Natural climate solutions are the protection of natural environments to allow carbon to be stored in growing biomass. Carbon is an essential building block for all organic life. As plants grow, they draw CO2 from the atmosphere and hold it in living material. In complex ecosystems, such as tropical forests, huge amounts of carbon are stored. Carbon is present in all the biomass in a forest – living, decomposing and dead trees; bushes, grasses and other vegetation; below-ground root systems; and as particles within the soil.
Massive industrial decarbonisation and a rapid transition to clean energy are needed to halt dangerous climate change. But to limit global warming in 2100 to below 1.5C above pre-industrial levels, large-scale use of negative emissions are needed.
As the technology develops and becomes commercially viable, carbon capture and storage (CCS) is expected to contribute to negative emissions, but nature’s ability to sequester and store carbon, which is both proven and readily available, must also play a vital part of the process.
‘To restore stability to our planet, therefore, we must restore its biodiversity, the very thing we have removed. It is the only way out of this crisis that we ourselves have created. We must rewild the world!’
– David Attenborough
Forest carbon projects are conservation initiatives in areas where existing forests are at risk of land-use change or reduced carbon storage. The projects focus on conserving forests before they are degraded or deforested, resulting in the avoidance of a business-as-usual scenario that would have produced higher emissions. Emissions reductions occur primarily through avoided emissions.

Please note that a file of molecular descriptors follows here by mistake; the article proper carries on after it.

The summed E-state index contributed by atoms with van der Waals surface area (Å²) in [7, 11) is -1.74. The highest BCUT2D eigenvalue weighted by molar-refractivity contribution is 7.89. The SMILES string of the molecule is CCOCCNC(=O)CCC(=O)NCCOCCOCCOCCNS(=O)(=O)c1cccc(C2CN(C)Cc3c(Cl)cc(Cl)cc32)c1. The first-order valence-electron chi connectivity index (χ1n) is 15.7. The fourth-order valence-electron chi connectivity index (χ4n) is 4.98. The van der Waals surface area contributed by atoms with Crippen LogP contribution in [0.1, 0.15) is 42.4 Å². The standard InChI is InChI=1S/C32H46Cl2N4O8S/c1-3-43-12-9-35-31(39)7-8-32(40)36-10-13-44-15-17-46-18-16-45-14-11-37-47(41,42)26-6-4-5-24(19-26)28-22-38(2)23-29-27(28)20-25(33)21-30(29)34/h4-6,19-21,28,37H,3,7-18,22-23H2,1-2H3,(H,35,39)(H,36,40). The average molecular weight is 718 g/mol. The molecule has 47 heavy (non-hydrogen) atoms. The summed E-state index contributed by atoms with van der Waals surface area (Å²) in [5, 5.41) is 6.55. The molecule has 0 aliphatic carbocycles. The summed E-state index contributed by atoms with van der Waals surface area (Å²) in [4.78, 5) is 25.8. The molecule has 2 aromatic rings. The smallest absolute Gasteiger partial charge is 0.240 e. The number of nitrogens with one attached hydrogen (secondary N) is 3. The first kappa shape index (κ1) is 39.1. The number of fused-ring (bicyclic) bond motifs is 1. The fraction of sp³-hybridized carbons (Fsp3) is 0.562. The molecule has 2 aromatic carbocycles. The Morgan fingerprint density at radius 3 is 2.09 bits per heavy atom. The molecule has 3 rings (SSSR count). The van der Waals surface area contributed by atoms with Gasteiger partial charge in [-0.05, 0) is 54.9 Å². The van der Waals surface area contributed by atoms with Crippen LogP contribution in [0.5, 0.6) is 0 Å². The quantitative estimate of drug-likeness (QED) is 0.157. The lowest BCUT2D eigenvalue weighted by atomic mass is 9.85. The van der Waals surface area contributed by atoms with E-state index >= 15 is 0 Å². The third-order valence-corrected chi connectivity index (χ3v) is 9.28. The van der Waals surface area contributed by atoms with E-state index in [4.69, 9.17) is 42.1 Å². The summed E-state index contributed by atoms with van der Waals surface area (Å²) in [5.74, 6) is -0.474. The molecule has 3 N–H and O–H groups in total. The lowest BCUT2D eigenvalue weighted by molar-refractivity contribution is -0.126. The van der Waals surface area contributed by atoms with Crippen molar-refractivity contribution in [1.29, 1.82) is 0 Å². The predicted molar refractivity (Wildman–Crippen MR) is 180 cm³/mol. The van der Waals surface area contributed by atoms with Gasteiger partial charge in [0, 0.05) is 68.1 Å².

To be a valid and credible forest carbon project that meets the rules and requirements set out in third-party standards, a forest carbon project must be able to demonstrate a set of core principles, including:
Additionality: that without the project activity, significant volumes of carbon dioxide will have been released
Permanence: that the avoided release of carbon dioxide is permanent ie the carbon offset is permanent
Avoided leakage: that the activities of the project did not result in merely displacing the release of carbon dioxide outside the project boundaries
The Bornean Orangutan (Pongo pygmaeus) is found in forest areas across the island of Borneo. Along with its Sumatran cousin, the Bornean Orangutan is classified critically endangered on the IUCN Red List of Threatened Species. The Katingan Mentaya Project is believed to be home to 5-10% of the remaining population.
The scale of investment required to enable Natural Climate Solutions to achieve the global impact that is needed, it is crucial the private sector is a driving force.
The 2015 Paris Climate Agreement showed that meeting this challenge head-on requires all countries to work together. And more than that, it requires all sections of society, especially the private sector, to play their part.
Through the generation of Verified Emissions Reduction, Permian Global works with corporations that want to include forest carbon offsets as part of their own comprehensive decarbonisation strategy.